A plaque remaining from the Big Apple Night Club at West 135th Street and Seventh Avenue in Harlem.

Above, a 1934 plaque from the Big Apple Night Club at West 135th Street and Seventh Avenue in Harlem. Discarded as trash in 2006.

Recent entries:
“I once had a job drilling holes. It was really boring” (11/20)
“I’ve never taken an elevator to the basement floor. That’s just beneath me” (11/20)
Entry forthcoming—B.P. (11/20)
“Vodka isn’t a liquid. It’s a solution” (11/20)
“I quit my job over religious differences. My boss thought he was God and I didn’t” (11/20)
More new entries...

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Entry from July 05, 2004
Off Topic: Charles Gillett on Conventions
Charles Gillett helped secure the Democratic National Convention for New York City in 1976. This is from the New York Times, February 17, 1974, og. 453:

"'American was founded at a convention,' notes Charles Gillett, the executive vice president of New York City's Convention and Visitors Bureau, though he fails to mention that Philadelphia, not the Big Apple, snared that one.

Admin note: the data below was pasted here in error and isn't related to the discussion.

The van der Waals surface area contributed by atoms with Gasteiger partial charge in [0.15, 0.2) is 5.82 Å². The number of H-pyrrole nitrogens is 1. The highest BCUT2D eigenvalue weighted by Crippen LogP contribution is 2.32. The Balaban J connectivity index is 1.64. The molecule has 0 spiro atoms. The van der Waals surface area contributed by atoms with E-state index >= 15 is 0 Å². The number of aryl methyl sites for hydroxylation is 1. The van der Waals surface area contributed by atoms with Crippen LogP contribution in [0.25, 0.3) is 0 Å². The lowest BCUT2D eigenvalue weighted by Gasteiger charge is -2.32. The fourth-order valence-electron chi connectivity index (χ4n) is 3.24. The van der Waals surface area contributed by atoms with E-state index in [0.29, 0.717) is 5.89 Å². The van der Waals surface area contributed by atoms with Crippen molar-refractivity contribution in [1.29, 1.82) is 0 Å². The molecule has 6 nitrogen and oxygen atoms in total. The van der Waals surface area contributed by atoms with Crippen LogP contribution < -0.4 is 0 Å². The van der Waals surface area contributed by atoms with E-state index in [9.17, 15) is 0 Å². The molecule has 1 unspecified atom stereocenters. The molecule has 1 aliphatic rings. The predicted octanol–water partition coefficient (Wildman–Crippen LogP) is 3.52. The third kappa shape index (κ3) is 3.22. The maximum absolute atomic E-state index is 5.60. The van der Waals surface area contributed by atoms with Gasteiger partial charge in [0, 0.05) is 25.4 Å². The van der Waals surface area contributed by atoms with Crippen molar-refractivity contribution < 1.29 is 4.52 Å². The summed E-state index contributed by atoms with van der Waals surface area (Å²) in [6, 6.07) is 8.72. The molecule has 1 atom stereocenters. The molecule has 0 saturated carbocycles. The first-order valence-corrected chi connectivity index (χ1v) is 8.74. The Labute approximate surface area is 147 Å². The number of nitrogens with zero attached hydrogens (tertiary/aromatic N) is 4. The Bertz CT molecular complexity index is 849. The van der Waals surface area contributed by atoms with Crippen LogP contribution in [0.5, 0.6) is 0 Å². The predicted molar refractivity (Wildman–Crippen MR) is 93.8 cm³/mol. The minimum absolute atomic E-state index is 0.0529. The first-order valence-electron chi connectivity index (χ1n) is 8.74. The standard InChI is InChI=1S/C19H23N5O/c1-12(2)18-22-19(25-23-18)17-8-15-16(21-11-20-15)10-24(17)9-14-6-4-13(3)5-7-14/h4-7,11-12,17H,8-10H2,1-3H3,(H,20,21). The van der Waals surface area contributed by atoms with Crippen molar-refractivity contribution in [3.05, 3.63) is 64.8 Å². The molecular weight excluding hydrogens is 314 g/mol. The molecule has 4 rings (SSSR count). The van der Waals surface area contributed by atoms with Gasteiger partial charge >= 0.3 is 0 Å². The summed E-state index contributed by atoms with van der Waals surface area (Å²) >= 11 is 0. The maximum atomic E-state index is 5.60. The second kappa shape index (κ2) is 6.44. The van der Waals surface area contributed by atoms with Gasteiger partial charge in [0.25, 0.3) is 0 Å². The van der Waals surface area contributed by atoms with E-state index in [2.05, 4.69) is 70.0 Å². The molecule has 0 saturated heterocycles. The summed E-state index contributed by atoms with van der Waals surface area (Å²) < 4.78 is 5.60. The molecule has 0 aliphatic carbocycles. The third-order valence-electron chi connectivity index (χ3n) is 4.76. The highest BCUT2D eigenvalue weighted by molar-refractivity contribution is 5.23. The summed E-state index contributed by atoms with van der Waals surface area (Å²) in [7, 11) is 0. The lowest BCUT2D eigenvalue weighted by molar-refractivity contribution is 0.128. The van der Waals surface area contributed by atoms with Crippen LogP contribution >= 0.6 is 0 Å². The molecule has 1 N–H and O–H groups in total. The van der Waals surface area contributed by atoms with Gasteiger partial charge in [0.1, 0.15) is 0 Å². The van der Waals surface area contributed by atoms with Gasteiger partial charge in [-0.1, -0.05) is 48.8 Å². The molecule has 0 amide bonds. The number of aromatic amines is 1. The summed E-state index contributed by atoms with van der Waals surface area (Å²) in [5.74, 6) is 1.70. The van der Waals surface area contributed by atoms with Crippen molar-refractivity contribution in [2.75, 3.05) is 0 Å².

"Two centuries later the number of Americans who attend conventions each year runs into the millions. They attend as members of political parties; veterans' organizations; lodges; college fraternities; labor unions and, most of all, business and professional associations. 'Everybody,' as Gillett puts it, 'is a potential convention-goer.'"
Posted by Barry Popik
1970s: Big Apple Revival • (0) Comments • Monday, July 05, 2004 • Permalink